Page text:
After that let it cool covered or serve warm immediately.

It could be served warm or cold.

As a main dish or a side dish.

As a paste on a sandwich or with crackers.

It looks great and taste delicious with fresh mint 🙂

Store it in a fridge for up to a week. It actually tastes better after a few days.

Food on Friday button

Polish “Babka” with almonds and white chocolate

I suppose to be on bed rest but it’s not that easy when you’re pregnant and when you crave so many different homemade goods. Last week, for example I had homemade chocolate milk pudding for dinner. Four times. What means that for four days I didn’t eat anything else for dinner just my pudding. Oh wait… I did have something else. A few slices of fresh strawberry and a banana on top of my pudding 😉 That counts, right?!

I want to share that recipe here on my blog, but every time I make it there is almost no time between when it’s made and when it’s in our bellies.

Last Saturday when it was raining and dark outside I finally decide to make Babka. Finally, because that cake was stuck in my head for a long time. “Babka” is Polish name for a sweet yeast cake but actually it can be made without the yeast and then it resembles pound cake. That’s how my mom and my sister used to make it – without the yeast. It’s not very babka-like but many people do that and call that cake babka and when they use the original recipe with yeast then they call it “yeast babka”.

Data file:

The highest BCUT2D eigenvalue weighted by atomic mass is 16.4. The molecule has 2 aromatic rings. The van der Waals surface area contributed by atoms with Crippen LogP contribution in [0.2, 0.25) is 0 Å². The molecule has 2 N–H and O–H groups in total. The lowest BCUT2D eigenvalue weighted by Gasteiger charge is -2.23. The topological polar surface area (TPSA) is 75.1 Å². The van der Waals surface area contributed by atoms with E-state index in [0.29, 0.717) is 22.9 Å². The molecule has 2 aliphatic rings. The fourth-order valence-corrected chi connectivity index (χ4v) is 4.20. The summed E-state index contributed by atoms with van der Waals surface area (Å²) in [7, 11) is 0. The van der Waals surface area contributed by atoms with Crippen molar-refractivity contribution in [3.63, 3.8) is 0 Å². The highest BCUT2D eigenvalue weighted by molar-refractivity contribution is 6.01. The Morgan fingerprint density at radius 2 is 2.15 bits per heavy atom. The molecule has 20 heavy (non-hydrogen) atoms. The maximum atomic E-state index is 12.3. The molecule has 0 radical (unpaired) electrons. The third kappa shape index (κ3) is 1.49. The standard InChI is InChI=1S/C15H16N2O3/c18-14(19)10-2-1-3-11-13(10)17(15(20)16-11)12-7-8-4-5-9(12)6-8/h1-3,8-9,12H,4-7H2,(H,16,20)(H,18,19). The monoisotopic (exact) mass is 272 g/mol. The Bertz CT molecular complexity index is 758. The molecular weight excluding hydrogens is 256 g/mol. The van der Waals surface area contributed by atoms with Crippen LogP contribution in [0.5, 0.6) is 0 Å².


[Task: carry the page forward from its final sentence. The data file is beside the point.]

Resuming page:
My mom wasn’t a baker and she even didn’t tried to become one. Whenever she baked something (and it happened really rare), she would always make something VERY easy and fast to fix. Babka and a simple chocolate cake were our most often eaten desserts (and pudding or kisiel, of course). She almost never made a glaze. It was too much work with something that she actually didn’t enjoy – baking. Instead of glaze she would spread a homemade jam (raspberry or black currants) on top of each slice of those cakes and that was it. Just like you would do with open-faced sandwich. It actually was pretty delicious.

These days those simple dishes are my comfort food and whenever I feel under the weather I always come back to it.

Following my family steps I made my babka without the yeast. Although, I do want to try to make it the original way someday. But not when I am on bed rest 😉

This cake is really moist and not sweet at all, at least not too sweet like you would think after reading the recipe.

I do not have the right pan for baking babka but I used 9inch loaf pan and it worked great.

Ingredients for cake: 

1/2 cup white chocolate cut into really small pieces (or white chocolate baking chips),

5 1/2 Tbsp. butter, softened and cut into small pieces,

8 tsp. sugar,

1 tsp. baking powder,

1 tsp. baking soda, (if you don’t have it, don’t worry, this cake will be fine without it)

3 eggs, yolks separated from whites,

1/3 cup all-purpose flour,

1 cup ground almonds, blanched

2 tsp. orange zest,

Ingredients for glaze:

3/4 cup milk chocolate, cut into pieces (milk chocolate chips will do), or if you want to make white chocolate glaze use white chocolate (or chocolate chips),

1/3 cup whipped cream,

1 tsp. fresh squeezed orange juice (or orange liquor),

1 tsp. orange zest.


Preheat the oven to 350 F.

Into a glass bowl put chocolate and butter. Put that bowl over a pot with small amount of boiling water. Stirr until ingredients melt together. Now you can take it off the heat and add egg yolk, but still over the double bath. Add one yolk at a time stirring really fast. Add sugar and mix well.